>> allowing ONIX-style data to be expressed in other syntaxes or data formats
>> seems (to me) to be the way to go.
>> >
>> >
>> >
>> > I think there is something significant to do, but let's not be reinventing
>> the wheel.
>> >
>> >
>> >
>> > Graham Bell
>> >
>> > EDItEUR
>> >
>> >
>> >
>> > Tel: +44 20 7503 6418 <tel:%2B44%2020%207503%206418>
>> >
>> > Mob: +44 7887 754958 <tel:%2B44%207887%20754958>
>> >
>> >
>> >
>> > EDItEUR Limited is a company limited by guarantee, registered in England no
>> 2994705. Registered Office: United House, North Road, London N7 9DP, UK.
>> Website: http://www.editeur.org
>> >
>> >
>> >
>> >
>> >
>> >
>> >
>> >
>> >
>> > On 15 Sep 2014, at 10:59, Ivan Herman wrote:
>> >
>> >
>> >
>> > Hi Tzviya
>> >
>> > I try to clarify the issues you raised...
>> >
>> > the description of ISSUE-1[1] is currently empty. (It only has a title, in
>> the subject of this mail).
>> >
>> > My interpretation of your question: is the published metadata web-friendly?
>> For me, with my W3C/OWP goggle on, this means whether it is easy to use and
>> combine metadata around a (or a family of) publication. With my former
>> Semantic Web hat's google on this time, this is very much related to the
>> essence of RDF: forgetting about the arcane syntax of RDF/XML, the various
>> choices that have been made in its design, the real advantage of RDF is the
>> ability to combine (meta)data coming from different sources. And the core of
>> this is: use URI-s as unique identifiers wherever it makes sense and is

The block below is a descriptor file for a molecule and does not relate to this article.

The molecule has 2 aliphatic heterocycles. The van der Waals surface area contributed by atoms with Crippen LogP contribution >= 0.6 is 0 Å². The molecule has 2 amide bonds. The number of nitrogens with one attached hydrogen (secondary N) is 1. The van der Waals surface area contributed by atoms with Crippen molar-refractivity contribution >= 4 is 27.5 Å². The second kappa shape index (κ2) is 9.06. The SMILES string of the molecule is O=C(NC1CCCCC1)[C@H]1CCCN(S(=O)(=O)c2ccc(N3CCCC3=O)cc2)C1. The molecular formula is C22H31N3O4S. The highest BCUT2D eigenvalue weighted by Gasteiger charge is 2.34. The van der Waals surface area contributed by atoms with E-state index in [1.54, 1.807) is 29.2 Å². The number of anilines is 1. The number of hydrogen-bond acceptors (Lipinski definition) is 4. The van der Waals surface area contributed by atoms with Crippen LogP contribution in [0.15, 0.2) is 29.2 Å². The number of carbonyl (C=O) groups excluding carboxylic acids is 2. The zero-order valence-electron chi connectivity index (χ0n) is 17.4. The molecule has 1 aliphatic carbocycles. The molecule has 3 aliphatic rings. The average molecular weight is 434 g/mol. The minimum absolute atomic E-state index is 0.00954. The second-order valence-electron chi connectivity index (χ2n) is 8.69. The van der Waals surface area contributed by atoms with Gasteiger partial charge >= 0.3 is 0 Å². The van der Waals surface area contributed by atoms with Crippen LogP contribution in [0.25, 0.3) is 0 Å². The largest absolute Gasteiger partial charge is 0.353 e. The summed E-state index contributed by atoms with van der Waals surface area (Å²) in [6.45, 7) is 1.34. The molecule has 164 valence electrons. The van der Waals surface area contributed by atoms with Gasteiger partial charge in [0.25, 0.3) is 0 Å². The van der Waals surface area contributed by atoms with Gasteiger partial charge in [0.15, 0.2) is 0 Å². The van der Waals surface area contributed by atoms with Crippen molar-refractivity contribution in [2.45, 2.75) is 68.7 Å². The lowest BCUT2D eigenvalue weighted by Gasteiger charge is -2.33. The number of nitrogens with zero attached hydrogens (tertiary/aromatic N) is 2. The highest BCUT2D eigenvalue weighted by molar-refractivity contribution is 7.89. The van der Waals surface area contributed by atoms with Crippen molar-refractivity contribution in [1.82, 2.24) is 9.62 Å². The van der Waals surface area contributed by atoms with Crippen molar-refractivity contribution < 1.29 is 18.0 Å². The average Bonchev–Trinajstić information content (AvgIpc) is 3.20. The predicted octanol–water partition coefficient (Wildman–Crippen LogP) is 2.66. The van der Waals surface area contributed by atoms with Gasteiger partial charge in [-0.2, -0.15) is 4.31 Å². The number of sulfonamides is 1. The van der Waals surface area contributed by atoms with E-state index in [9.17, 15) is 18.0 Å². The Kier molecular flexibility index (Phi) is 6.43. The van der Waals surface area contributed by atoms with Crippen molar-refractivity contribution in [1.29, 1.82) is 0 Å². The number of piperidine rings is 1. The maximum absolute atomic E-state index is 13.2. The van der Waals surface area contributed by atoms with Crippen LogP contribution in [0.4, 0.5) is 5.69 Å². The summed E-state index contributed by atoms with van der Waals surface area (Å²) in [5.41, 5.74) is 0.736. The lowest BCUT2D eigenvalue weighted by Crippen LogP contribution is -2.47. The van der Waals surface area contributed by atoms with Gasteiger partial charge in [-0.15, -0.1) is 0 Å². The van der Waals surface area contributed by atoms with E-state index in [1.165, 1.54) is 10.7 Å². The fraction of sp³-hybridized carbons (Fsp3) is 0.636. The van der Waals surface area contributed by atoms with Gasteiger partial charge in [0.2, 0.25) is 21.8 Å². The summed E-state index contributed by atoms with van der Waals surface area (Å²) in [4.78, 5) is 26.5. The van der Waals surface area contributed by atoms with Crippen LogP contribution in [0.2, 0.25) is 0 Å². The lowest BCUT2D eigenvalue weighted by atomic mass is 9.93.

>> useful.
>> >
>> > So... is the usage of URI-s around publishing metadata a solved issue? I
>> have the *impression* the answer is no (but Laura D. may shoot me.) If not,
>> is there anything W3C can do around this? Honestly, I do not think so, it may
>> be just as a complex task as defining a unified vocabulary to rule them
>> all... Is there a way to at least help? Years ago a document was produced in
>> the semantic web domain called 'Cool URI-s for the Semantic Web'[2]; would it
>> be of any help if we tried to do something similar?
>> >
>> > But I may completely misunderstand the issue.
>> >
>> > Ivan
>> >
>> > P.S. That being said, I would think that this whole issue SHOULD be listed
>> in the metadata document we produce, spelling it out clearly.
>> >
>> > [1] https://www.w3.org/dpub/IG/track/issues/1
>> > [2] http://www.w3.org/TR/cooluris/
>> >
>> > ----
>> > Ivan Herman, W3C
>> > Digital Publishing Activity Lead
>> > Home: http://www.w3.org/People/Ivan/
>> > mobile: +31-641044153 <tel:%2B31-641044153>
>> > GPG: 0x343F1A3D
>> > WebID: http://www.ivan-herman.net/foaf#me
>> >
>> >
>> >
>> >
>> >
>> >
>> > This may contain confidential material. If you are not an intended
>> recipient, please notify the sender, delete immediately, and understand that
>> no disclosure or reliance on the information herein is permitted. Hachette
>> Book Group may monitor email to and from our network.
>> >
>> >
>> >
>> >
>> > --
>> > Rob Sanderson
>> > Technology Collaboration Facilitator
>> > Digital Library Systems and Services
>> > Stanford, CA 94305
> 
> 
> ----
> Ivan Herman, W3C
> Digital Publishing Activity Lead
> Home: http://www.w3.org/People/Ivan/
> mobile: +31-641044153 <tel:%2B31-641044153>
> GPG: 0x343F1A3D
> WebID: http://www.ivan-herman.net/foaf#me
> 
> 
> 
> 
> 



-- 
Rob Sanderson
Technology Collaboration Facilitator
Digital Library Systems and Services
Stanford, CA 94305
Received on Tuesday, 16 September 2014 16:34:04 UTC